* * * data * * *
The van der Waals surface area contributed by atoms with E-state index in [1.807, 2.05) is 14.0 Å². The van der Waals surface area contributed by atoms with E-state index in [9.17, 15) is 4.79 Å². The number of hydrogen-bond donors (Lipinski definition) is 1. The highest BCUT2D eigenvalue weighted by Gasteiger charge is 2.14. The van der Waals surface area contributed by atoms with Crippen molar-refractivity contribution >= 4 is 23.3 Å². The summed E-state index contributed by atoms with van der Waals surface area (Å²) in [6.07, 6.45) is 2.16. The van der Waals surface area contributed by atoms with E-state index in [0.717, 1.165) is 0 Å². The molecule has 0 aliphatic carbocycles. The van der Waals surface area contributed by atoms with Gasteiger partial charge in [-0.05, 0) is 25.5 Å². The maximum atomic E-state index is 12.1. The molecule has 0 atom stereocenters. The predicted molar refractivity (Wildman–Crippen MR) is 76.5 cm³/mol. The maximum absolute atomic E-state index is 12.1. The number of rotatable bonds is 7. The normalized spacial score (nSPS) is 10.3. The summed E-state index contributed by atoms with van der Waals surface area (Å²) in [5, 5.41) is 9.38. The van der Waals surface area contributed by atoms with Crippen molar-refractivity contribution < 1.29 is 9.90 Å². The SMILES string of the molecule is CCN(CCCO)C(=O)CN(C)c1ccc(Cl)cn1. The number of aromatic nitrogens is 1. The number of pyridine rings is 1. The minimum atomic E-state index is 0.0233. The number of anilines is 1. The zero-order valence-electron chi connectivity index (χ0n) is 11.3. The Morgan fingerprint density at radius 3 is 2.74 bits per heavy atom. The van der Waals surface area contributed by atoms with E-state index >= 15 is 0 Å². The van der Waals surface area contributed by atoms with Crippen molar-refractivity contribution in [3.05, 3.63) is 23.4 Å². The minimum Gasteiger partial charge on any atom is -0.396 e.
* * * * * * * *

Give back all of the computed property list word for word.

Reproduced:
The van der Waals surface area contributed by atoms with E-state index in [1.807, 2.05) is 14.0 Å². The van der Waals surface area contributed by atoms with E-state index in [9.17, 15) is 4.79 Å². The number of hydrogen-bond donors (Lipinski definition) is 1. The highest BCUT2D eigenvalue weighted by Gasteiger charge is 2.14. The van der Waals surface area contributed by atoms with Crippen molar-refractivity contribution >= 4 is 23.3 Å². The summed E-state index contributed by atoms with van der Waals surface area (Å²) in [6.07, 6.45) is 2.16. The van der Waals surface area contributed by atoms with E-state index in [0.717, 1.165) is 0 Å². The molecule has 0 aliphatic carbocycles. The van der Waals surface area contributed by atoms with Gasteiger partial charge in [-0.05, 0) is 25.5 Å². The maximum atomic E-state index is 12.1. The molecule has 0 atom stereocenters. The predicted molar refractivity (Wildman–Crippen MR) is 76.5 cm³/mol. The maximum absolute atomic E-state index is 12.1. The number of rotatable bonds is 7. The normalized spacial score (nSPS) is 10.3. The summed E-state index contributed by atoms with van der Waals surface area (Å²) in [5, 5.41) is 9.38. The van der Waals surface area contributed by atoms with Crippen molar-refractivity contribution < 1.29 is 9.90 Å². The SMILES string of the molecule is CCN(CCCO)C(=O)CN(C)c1ccc(Cl)cn1. The number of aromatic nitrogens is 1. The number of pyridine rings is 1. The minimum atomic E-state index is 0.0233. The number of anilines is 1. The zero-order valence-electron chi connectivity index (χ0n) is 11.3. The Morgan fingerprint density at radius 3 is 2.74 bits per heavy atom. The van der Waals surface area contributed by atoms with E-state index >= 15 is 0 Å². The van der Waals surface area contributed by atoms with Crippen molar-refractivity contribution in [3.05, 3.63) is 23.4 Å². The minimum Gasteiger partial charge on any atom is -0.396 e.